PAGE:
2) As SSRS can’t interpret the expression at runtime, you need to define the fields in your dataset manually (more on this later)

To use a custom code function, just change the dataset expression to

  =Code.CreateMDX(Parameters)

We pass in the parameters collection so that we can use the parameters to determine the query. Create a function called CreateMDX() in the code block

Dynamic MDX Code

You can then construct your MDX query within the code block.

  Public Function CreateMDX(ByVal params as Parameters) as string

   Dim mdx as string

   mdx = "SELECT * FROM OpenRowset("
   mdx += " 'MSOLAP', "
   mdx += " 'DATA SOURCE=localhost; Initial Catalog=SalesTest;', "
   mdx += " ' SELECT {[Measures].[Sales]} ON 0, "
   mdx += "    NON EMPTY {[Product].[Product].[Product].Members} ON 1 "
   mdx += "   FROM Sales ' "
   mdx += ")"

   return mdx

End Function

We’re almost there…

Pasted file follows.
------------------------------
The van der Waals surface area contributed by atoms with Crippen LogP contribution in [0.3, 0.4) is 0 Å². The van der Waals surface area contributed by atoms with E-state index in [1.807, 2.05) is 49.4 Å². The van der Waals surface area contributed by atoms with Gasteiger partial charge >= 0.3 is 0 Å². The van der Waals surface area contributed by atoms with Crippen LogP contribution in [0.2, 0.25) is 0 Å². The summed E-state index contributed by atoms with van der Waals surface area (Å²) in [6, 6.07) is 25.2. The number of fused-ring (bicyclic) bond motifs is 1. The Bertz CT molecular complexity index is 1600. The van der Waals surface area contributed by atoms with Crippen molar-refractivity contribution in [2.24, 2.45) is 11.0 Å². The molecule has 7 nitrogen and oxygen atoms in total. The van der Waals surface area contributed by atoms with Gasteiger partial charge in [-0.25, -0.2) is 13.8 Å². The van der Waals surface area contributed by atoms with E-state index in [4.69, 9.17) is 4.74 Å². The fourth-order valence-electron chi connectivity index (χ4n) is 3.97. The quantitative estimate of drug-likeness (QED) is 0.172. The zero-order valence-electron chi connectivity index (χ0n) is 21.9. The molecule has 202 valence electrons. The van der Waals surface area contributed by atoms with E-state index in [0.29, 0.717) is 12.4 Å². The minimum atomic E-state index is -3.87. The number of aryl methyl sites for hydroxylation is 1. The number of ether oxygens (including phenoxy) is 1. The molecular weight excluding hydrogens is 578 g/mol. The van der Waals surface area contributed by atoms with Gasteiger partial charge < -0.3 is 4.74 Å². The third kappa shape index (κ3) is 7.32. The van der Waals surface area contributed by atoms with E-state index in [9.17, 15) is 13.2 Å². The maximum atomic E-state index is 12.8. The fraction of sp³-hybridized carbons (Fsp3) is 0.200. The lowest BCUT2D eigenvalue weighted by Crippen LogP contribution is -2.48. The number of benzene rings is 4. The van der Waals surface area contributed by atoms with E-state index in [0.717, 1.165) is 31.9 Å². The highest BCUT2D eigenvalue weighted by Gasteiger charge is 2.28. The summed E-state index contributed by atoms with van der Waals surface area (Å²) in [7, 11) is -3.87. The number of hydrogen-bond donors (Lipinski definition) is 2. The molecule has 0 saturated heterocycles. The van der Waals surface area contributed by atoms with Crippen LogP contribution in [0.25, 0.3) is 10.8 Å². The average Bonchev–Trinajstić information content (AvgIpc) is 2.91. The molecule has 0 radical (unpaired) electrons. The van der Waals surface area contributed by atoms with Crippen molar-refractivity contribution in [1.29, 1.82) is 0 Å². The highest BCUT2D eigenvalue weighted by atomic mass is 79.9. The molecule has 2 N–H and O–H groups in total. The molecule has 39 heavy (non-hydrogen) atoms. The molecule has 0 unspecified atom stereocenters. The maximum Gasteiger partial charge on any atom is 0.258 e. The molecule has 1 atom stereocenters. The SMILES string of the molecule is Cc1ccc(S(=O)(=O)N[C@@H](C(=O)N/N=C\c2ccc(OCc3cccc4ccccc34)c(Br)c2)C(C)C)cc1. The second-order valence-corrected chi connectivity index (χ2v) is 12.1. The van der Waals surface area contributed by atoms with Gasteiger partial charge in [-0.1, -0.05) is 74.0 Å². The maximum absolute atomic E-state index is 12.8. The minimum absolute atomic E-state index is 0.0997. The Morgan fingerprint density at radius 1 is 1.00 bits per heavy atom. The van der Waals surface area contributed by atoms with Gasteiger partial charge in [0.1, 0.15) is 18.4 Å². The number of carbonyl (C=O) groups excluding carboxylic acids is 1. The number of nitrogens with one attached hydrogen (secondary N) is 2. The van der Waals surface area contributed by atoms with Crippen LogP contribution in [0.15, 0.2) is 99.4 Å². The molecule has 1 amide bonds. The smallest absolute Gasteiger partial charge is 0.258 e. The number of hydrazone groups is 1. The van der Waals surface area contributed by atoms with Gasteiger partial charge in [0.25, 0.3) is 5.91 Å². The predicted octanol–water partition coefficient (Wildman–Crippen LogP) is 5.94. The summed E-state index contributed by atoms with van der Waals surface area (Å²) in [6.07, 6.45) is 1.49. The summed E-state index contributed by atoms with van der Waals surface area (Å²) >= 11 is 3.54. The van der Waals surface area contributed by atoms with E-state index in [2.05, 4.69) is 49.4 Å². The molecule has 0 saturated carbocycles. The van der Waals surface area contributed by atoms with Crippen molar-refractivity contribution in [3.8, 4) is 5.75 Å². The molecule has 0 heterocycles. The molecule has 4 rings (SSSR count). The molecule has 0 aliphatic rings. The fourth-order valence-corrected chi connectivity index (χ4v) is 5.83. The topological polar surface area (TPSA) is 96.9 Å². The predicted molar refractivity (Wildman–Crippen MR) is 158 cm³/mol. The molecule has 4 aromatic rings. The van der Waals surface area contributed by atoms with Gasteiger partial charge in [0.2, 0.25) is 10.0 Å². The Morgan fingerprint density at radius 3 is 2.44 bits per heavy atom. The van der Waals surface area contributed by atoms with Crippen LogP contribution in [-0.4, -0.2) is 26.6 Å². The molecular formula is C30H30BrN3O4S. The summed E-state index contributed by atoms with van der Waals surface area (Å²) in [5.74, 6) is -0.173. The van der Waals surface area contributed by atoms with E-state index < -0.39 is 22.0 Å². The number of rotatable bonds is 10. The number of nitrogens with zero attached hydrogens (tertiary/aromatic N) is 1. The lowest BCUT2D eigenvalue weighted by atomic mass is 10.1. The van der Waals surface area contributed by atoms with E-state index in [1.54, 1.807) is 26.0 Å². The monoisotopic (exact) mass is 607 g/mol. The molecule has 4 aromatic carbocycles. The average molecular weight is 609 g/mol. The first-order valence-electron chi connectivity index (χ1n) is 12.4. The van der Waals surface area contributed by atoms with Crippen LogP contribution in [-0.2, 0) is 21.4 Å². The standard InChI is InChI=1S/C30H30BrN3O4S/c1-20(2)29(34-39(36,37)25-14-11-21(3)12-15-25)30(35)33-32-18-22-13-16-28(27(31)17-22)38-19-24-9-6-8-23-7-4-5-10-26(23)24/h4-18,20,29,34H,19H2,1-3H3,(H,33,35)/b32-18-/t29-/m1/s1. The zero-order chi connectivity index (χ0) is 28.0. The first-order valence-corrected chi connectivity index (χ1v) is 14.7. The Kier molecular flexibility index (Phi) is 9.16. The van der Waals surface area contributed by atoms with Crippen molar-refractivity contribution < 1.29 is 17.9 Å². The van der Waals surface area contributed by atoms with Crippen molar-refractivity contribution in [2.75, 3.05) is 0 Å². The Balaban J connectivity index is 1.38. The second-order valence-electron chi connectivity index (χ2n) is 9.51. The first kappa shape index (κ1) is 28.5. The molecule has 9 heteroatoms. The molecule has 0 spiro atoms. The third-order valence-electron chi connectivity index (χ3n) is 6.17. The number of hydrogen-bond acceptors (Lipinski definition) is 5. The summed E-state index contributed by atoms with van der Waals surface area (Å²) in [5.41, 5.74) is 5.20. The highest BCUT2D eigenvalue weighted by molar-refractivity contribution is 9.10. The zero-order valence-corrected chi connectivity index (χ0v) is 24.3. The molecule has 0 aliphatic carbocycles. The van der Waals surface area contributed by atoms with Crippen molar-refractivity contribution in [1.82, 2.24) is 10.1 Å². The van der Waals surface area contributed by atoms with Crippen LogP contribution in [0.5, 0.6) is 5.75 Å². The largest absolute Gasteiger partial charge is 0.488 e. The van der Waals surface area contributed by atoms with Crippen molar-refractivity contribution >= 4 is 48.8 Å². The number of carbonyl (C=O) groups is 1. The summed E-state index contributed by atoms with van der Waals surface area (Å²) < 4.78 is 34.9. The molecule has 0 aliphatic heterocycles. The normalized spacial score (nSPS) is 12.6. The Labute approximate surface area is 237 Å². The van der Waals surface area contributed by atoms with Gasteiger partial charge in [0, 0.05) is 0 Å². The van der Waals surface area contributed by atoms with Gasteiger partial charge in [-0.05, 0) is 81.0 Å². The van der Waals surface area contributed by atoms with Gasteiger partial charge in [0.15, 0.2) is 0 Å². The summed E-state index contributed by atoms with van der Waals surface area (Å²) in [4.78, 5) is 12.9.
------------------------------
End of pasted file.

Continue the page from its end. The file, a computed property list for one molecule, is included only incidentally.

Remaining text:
The next problem is that the field names returned by the query are less than helpful. To fix this we just need to alias the fields in the query. I usually take the opportunity of casting the numerical fields so that the report treats them as such, rather than as a string.

  Public Function CreateMDX(ByVal params as Parameters)
                  as string

   Dim mdx as string

   mdx = "SELECT "
   mdx += "  ""[Product].[Product].[Product].[MEMBER_CAPTION]"" AS GroupName, "
   mdx += "   Cast(""[Measures].[Sales]"" AS int) AS Sales "
   mdx += " FROM OpenRowset("
   mdx += " 'MSOLAP', "
   mdx += " 'DATA SOURCE=localhost; Initial Catalog=SalesTest;', "
   mdx += " ' SELECT {[Measures].[Sales]} ON 0, "
   mdx += "    NON EMPTY {[Product].[Product].[Product].Members} ON 1 "
   mdx += "   FROM Sales ' "
   mdx += ")"

   return mdx

End Function

(please do watch out for the quotes, double quotes and double double quotes, it can get a little confusing!)
We then need to tell the dataset which fields to expect from the query.

Dynamic MDX Fields

You can now use the dataset in your report.
However, the original point of this was to make the query dynamic… All we need to do to achieve this is expand the VB.Net code accordingly.

  Public Function CreateMDX(ByVal params as Parameters) as string

   Dim mdx as string

   mdx = "SELECT "

IF params("GroupBy").Value.ToString()="Product" THEN